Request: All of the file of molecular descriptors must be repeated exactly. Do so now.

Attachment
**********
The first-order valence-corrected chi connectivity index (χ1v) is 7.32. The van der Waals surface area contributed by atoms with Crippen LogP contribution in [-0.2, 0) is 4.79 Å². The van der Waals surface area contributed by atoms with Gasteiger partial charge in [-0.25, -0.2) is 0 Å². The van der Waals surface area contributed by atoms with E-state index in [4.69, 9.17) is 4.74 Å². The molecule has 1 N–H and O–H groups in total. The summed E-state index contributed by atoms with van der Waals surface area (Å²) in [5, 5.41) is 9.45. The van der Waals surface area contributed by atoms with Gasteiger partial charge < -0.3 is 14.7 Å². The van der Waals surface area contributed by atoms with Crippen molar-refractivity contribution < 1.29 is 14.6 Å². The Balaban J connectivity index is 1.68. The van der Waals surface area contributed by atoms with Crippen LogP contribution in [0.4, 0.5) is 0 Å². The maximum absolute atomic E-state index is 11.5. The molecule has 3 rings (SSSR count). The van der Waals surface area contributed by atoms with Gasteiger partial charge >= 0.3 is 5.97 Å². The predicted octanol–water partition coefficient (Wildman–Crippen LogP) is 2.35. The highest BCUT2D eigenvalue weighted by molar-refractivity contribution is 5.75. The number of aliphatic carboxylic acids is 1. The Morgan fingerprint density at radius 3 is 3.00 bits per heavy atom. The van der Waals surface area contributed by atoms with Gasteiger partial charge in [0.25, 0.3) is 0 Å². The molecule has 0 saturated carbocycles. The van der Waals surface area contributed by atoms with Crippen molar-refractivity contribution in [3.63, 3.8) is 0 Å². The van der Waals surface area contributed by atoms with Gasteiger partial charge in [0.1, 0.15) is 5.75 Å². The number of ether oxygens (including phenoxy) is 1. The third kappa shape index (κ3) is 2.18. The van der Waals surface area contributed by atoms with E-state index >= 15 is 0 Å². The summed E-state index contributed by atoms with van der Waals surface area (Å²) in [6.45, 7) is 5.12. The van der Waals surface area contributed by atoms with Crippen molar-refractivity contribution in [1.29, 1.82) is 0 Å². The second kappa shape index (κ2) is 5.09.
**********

The first-order valence-corrected chi connectivity index (χ1v) is 7.32. The van der Waals surface area contributed by atoms with Crippen LogP contribution in [-0.2, 0) is 4.79 Å². The van der Waals surface area contributed by atoms with Gasteiger partial charge in [-0.25, -0.2) is 0 Å². The van der Waals surface area contributed by atoms with E-state index in [4.69, 9.17) is 4.74 Å². The molecule has 1 N–H and O–H groups in total. The summed E-state index contributed by atoms with van der Waals surface area (Å²) in [5, 5.41) is 9.45. The van der Waals surface area contributed by atoms with Gasteiger partial charge < -0.3 is 14.7 Å². The van der Waals surface area contributed by atoms with Crippen molar-refractivity contribution < 1.29 is 14.6 Å². The Balaban J connectivity index is 1.68. The van der Waals surface area contributed by atoms with Crippen LogP contribution in [0.4, 0.5) is 0 Å². The maximum absolute atomic E-state index is 11.5. The molecule has 3 rings (SSSR count). The van der Waals surface area contributed by atoms with Gasteiger partial charge >= 0.3 is 5.97 Å². The predicted octanol–water partition coefficient (Wildman–Crippen LogP) is 2.35. The highest BCUT2D eigenvalue weighted by molar-refractivity contribution is 5.75. The number of aliphatic carboxylic acids is 1. The Morgan fingerprint density at radius 3 is 3.00 bits per heavy atom. The van der Waals surface area contributed by atoms with Gasteiger partial charge in [0.25, 0.3) is 0 Å². The molecule has 0 saturated carbocycles. The van der Waals surface area contributed by atoms with Crippen molar-refractivity contribution in [3.63, 3.8) is 0 Å². The van der Waals surface area contributed by atoms with Gasteiger partial charge in [0.1, 0.15) is 5.75 Å². The number of ether oxygens (including phenoxy) is 1. The third kappa shape index (κ3) is 2.18. The van der Waals surface area contributed by atoms with E-state index >= 15 is 0 Å². The summed E-state index contributed by atoms with van der Waals surface area (Å²) in [6.45, 7) is 5.12. The van der Waals surface area contributed by atoms with Crippen molar-refractivity contribution in [1.29, 1.82) is 0 Å². The second kappa shape index (κ2) is 5.09.